Bollards, bump-outs now fixtures on misaligned Hamilton intersection after cars hit buildings

Photo of bollards placed near the Poke Co restaurant on Ottawa Street North at Cannon weeks after a vehicle damaged a section of the restaurant in an overnight crash. Global News

New safety improvements promised by a pair of councillors have now been installed at an East Hamilton intersection that’s endured multiple car crashes over the past year.

Bollards are now a fixture at the misaligned intersection on Ottawa Street North at Cannon where buildings have been damaged by vehicles that have inadvertently driven into them.

“The intersection is pretty well known that it’s just an odd sort of structure, it’s not straight through,” local BIA chair Michael Carruth explained. “I think a lot of people just miss it … especially in snowy and slippery conditions and we’ve seen the results of that with buildings on both corners being hit multiple times.”

Crosswalks at the intersection have also been redesigned with the timing of traffic signals, targeting conflicts between vehicles, cyclists and pedestrians, having taken effect in early November.

Ward 3 Coun. Nrinder Nann told Global News last month even years before she became a councilor in 2018, the area had been “very  distinctly” flagged by the community as an “intersection of concern.”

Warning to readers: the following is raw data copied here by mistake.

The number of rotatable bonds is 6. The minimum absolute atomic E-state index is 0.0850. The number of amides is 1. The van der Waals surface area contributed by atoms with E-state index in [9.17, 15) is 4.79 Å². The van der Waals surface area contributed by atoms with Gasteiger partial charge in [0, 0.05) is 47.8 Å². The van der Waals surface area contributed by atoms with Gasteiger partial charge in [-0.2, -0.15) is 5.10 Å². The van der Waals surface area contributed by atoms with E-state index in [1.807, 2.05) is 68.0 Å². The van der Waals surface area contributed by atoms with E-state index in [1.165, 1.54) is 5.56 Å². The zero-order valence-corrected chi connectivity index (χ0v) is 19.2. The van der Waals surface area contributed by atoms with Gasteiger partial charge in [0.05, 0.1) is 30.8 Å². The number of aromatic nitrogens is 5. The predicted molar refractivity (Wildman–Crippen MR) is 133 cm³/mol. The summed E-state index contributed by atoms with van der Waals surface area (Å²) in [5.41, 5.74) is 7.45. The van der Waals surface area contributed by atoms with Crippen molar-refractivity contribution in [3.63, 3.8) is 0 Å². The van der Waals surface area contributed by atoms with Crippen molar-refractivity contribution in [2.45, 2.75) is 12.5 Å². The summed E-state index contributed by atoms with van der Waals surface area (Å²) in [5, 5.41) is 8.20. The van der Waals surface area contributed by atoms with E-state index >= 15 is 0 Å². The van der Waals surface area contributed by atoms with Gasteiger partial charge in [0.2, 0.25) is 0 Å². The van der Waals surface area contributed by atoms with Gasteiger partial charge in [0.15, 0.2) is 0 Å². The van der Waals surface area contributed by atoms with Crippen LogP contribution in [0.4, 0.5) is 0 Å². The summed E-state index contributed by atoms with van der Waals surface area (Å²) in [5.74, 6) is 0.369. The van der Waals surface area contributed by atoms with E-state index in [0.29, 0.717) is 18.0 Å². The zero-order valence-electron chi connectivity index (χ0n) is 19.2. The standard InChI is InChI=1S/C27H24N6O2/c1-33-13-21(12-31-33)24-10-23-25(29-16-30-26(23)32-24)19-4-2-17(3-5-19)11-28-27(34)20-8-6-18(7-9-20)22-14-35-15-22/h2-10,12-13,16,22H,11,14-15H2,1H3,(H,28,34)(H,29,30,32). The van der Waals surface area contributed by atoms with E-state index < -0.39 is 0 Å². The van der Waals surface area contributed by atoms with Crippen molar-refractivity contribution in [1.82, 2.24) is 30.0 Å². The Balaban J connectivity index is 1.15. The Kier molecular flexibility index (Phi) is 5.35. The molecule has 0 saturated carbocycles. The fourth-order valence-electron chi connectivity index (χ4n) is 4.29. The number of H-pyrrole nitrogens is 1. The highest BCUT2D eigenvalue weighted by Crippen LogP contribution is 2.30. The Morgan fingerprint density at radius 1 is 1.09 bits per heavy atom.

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“I think all of the four buildings in the intersection, three of them have been struck by vehicles,” she recalled. “The United Church, the current Cannon and Poke Co. have all had vehicles smash into their buildings.”

A photo of new bollards and road bump-outs installed in December 2023 to improve safety at a misaligned intersection in Hamilton. Ont. Global News

No serious injuries were reported in any of the incidents.

Geometric changes and the addition of concrete bump-outs are now also a part of the roadway after consultation with a safety specialist to reduce the possibility of vehicles driving up and onto sidewalks.

In 2024, more intersections could see similar treatment following a comprehensive safety review in Q3 of 2023 by the city’s Transportation Division.

Ward 4 Coun. Tammy Hwang eluded to “more motions” at future public works committees as council and transportation staff go through a “neighbourhood by neighbourhood” safety audit to seek out other roads of concern.

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Hwang said the audit would likely work off the premise of one “large development” plan in a “holistic” approach connecting roadways and avoiding creation of problems in other sections.

“We don’t want to do things piecemeal, so we’re trying to ground everything in data and to ensure that while we’re trying to create the best safe environment for all of our residents, we’re doing this in a very mindful sort of way,” she said.

Carruth says many in the Ottawa Street BIA members are grateful for the change at the Cannon intersection and hopes further council actions will eliminate large truck traffic and add more crosswalks.

“The bump outs have slowed the traffic down on the street because it’s down to one lane,” Carruth shared. “So people aren’t whipping up and down here quite as fast because there is more traffic  … but still, I think more needs to be done.”

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